On this page
- 1. Review and boost your retirement savings
- 2. Check when you can access your super savings
- 3. Reassess your investment option
- 4. Review your insurance cover and beneficiaries
- 5. Consider how and when you want to receive your super benefit
- 6. Seek independent financial advice
- 7. Make tax-deductible contributions
- 8. Consider a transition-to-retirement strategy
- 9. Check if you can make a small business contribution
- 10. Think about bringing your contributions forward
For most of us, once you reach your 50s you start thinking more about life after work.
So, this is the time to take a closer interest in your super savings and start thinking about the lifestyle you would like in retirement and how much it’s likely to cost.
You’ve still got time to boost your super balance, so it’s worth making the effort to explore your options.
It’s also a good idea to review the way your super is invested and ensure you’re in the right investment option to achieve your financial goals and still sleep well at night.
The following list of tips and strategies is designed specifically for people in their 50s. Not all the tips will suit you and your personal circumstances, but they should provide a useful place to start.
1. Review and boost your retirement savings
With retirement only a few years away, now is a good time to calculate your likely nest-egg at retirement and review whether you’re on track to achieve it. Many large super funds provide members with a retirement estimate, or offer an online calculator you can use to work out your likely balance.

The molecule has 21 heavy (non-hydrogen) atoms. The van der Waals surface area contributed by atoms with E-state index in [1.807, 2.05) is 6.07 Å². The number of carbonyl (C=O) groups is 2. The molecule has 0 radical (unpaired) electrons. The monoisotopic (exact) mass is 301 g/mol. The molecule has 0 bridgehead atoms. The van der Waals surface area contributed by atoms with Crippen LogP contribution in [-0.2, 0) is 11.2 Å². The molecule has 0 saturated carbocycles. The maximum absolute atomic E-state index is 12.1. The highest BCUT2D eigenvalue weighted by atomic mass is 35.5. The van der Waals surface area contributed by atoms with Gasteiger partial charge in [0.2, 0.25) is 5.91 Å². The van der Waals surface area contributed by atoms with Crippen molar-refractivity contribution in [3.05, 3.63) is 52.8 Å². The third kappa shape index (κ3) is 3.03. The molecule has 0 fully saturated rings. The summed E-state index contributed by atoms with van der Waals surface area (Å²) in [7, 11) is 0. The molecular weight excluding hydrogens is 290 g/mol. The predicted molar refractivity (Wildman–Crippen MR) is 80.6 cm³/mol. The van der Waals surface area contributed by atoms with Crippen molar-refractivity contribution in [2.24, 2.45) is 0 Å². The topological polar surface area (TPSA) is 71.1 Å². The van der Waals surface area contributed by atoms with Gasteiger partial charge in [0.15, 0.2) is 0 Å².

Once you have estimated how much you’re likely to have at retirement, compare this with how much you think you will need to fund your planned retirement activities and lifestyle. If there’s a big difference between the two figures, you will need to take some action to bring them closer together.
A simple solution can be to add a little extra to your super account. If your expenses are lower because the mortgage is paid off or the kids have left home, consider boosting your super by setting up a salary-sacrifice arrangement with your employer if you don’t already have one. If you make extra super contributions from your pre-tax salary into your super account, you not only increase your super balance, you can also reduce your annual tax bill.
If your employer doesn’t offer salary sacrifice or you are self-employed, you can still make voluntary super contributions for which you may be able to claim a tax deduction (see Strategy 7 below).
2. Check when you can access your super savings
Depending on your age, you may be able to get your hands on your super savings while still in your 50s. But you need to have reached your preservation age (which varies depending on your date of birth) and met a condition of release.
Once you apply to access your super benefit, you can generally choose to withdraw an amount from your super as an income stream, lump sum or a combination of the two (see Strategy 5 below).
There are also limited circumstances when you can access your super early.
3. Reassess your investment option
Now you’re in your 50s, you probably have a better idea of when you plan to leave the workforce and the amount of retirement savings you think you will need. That makes it a good time to reassess your current investment strategy and decide if it’s still the right one to pursue over the next few years until you actually retire.
It’s also the right time to start learning about retirement investing and how to create an income to cover your everyday expenses in retirement.
See if you are likely to qualify for the Age Pension, or a Commonwealth Seniors Health Card. Both these government benefits can make a real difference to how much income you need in your retirement.
4. Review your insurance cover and beneficiaries